It is a game of critters in tanks and they do “pew pew pew”. Our armymals are very special creatures: they drive tanks and have strong personalities just like the noble leaders of the past. In Armymals you will meet dozens of characters like Narwhaleon Bonaparte, Abrahamster Lincoln or Lionidas – each with its own unique artwork and thematic abilities. The game is an action packed, fast strategy experience. Brightly coloured tanks move across a hexagon-tiled battlefield filled with three-dimensional scenery representing trees, barns etc. The colourful board and the cute animals with a twist of historical characters make the game accessible to kids and hilarious to adults. We used the same principle while creating the rules, they have an increasing complexity to ensure fun for both beginners and hardcore players.


Armymals use an intuitive system based on a set of unique dice and cards to generate a different choice of actions each turn. Animals in tanks are able to carry out many orders: moving, shooting, accumulating energy, using character skills and more. To win players will have to collect Victory Points. They come from completing Operations, which are chosen at the beginning of the game and can be different each time. Depending on active Operations players will have to destroy enemy tanks, capture the flag, control strategic locations, complete crazy tasks from mission deck and more.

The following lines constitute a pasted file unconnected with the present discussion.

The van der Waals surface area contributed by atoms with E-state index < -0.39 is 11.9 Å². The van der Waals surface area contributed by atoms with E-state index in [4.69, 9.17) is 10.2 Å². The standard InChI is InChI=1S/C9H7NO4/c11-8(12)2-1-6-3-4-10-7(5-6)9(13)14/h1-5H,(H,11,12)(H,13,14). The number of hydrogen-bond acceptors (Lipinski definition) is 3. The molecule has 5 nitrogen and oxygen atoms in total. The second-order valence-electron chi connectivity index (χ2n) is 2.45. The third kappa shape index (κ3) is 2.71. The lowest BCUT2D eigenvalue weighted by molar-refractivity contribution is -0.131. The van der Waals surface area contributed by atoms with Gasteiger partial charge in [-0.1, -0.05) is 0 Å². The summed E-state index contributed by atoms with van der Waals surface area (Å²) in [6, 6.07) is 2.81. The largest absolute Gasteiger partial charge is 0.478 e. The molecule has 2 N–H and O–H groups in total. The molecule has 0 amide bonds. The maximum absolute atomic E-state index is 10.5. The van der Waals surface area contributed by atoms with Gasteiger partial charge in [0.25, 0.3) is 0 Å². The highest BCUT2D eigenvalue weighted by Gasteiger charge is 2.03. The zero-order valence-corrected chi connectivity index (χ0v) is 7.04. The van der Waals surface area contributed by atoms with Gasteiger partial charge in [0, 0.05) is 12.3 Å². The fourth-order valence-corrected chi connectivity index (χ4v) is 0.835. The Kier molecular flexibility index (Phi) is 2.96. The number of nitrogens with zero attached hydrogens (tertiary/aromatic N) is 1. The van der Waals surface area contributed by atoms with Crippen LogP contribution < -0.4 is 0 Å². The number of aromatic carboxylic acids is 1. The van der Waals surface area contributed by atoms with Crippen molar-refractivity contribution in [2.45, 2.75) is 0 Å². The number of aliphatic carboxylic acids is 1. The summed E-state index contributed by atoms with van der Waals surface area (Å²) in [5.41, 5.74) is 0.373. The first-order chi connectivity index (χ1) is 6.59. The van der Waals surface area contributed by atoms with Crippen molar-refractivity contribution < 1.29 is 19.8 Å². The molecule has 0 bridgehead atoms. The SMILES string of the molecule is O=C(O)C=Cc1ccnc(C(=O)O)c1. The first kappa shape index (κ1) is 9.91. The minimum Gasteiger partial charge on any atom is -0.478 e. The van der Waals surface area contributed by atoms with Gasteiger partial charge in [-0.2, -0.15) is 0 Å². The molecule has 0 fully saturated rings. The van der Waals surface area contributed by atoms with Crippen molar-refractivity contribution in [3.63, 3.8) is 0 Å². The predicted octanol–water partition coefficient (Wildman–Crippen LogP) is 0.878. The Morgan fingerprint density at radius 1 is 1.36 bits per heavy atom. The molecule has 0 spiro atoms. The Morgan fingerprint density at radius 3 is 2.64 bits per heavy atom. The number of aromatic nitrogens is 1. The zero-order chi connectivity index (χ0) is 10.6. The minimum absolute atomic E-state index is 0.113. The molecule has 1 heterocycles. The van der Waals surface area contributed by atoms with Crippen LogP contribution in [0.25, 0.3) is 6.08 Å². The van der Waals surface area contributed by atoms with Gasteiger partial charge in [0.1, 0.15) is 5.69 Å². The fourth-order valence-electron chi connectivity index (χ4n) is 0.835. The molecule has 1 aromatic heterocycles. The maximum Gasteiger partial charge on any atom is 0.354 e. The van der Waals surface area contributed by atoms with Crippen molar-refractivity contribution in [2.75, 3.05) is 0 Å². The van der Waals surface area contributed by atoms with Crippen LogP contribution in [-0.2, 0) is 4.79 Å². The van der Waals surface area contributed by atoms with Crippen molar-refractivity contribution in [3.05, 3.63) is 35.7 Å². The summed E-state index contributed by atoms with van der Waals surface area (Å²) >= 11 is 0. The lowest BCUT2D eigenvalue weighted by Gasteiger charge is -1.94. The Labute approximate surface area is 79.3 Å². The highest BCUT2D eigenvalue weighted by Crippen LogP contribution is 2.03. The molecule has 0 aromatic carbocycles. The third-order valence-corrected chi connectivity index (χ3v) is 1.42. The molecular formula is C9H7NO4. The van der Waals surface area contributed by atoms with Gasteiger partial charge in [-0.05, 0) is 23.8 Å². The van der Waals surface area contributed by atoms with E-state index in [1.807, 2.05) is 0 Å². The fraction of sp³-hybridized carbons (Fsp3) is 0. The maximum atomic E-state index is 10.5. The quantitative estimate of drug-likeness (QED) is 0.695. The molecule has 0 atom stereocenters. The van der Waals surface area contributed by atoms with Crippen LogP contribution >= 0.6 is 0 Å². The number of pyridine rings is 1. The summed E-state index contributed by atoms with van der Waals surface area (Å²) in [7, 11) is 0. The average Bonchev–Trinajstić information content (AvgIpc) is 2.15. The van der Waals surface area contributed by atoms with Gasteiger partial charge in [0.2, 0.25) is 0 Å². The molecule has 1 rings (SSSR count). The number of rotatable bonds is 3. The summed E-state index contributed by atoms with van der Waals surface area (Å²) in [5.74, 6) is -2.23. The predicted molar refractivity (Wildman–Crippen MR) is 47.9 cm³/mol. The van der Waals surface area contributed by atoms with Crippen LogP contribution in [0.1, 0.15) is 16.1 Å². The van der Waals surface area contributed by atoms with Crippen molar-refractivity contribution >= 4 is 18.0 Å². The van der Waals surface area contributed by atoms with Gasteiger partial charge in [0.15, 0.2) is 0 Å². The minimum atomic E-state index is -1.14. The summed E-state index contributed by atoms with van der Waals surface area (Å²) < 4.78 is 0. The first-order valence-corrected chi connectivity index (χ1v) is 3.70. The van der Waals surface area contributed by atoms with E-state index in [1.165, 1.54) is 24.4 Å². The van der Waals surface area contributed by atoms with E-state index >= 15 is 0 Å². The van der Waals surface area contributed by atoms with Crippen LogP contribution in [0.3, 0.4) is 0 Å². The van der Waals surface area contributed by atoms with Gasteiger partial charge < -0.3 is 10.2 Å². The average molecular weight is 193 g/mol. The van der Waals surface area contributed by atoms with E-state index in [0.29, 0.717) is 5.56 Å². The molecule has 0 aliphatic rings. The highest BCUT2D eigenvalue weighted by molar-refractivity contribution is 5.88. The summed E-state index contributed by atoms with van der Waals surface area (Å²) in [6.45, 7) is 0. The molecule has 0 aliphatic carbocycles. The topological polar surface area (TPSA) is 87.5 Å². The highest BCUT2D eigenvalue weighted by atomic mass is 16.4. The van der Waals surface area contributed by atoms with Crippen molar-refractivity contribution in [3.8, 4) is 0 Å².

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Sails of Glory Review

Sails to Glory

Sails of Glory is a series of games that recreates naval combat in the Age of Sails (1650-1815). Based on the game system used in Wings of Glory (formerly Wings of War), Sails of Glory uses miniatures, cards and board game mechanisms, with a special deck of maneuver cards representing the different movement capabilities of each vessel. The game will be supported by a range of painted and assembled 1/1000 miniatures.

Players will choose their maneuver cards in secret, then reveal them all at the same moment. The card features arrows to be put in front of the miniature, then the latter is moved on top of the arrowhead. Several options on the same card are available depending on the wind and, with advanced rules, the sails used. After all ships moved, guns are fired from the sides of the miniature to targets in range.

The Wings of Glory game system has been modified and expanded to accurately represent battles at sea between the large sailing ships of the past centuries. The first series of Sails of Glory will be set in the Napoleonic Age. If the game is successful, in the future Sails of Glory will be extended to cover other historical periods, such as the Age of Discovery, the Middle Ages and ancient times.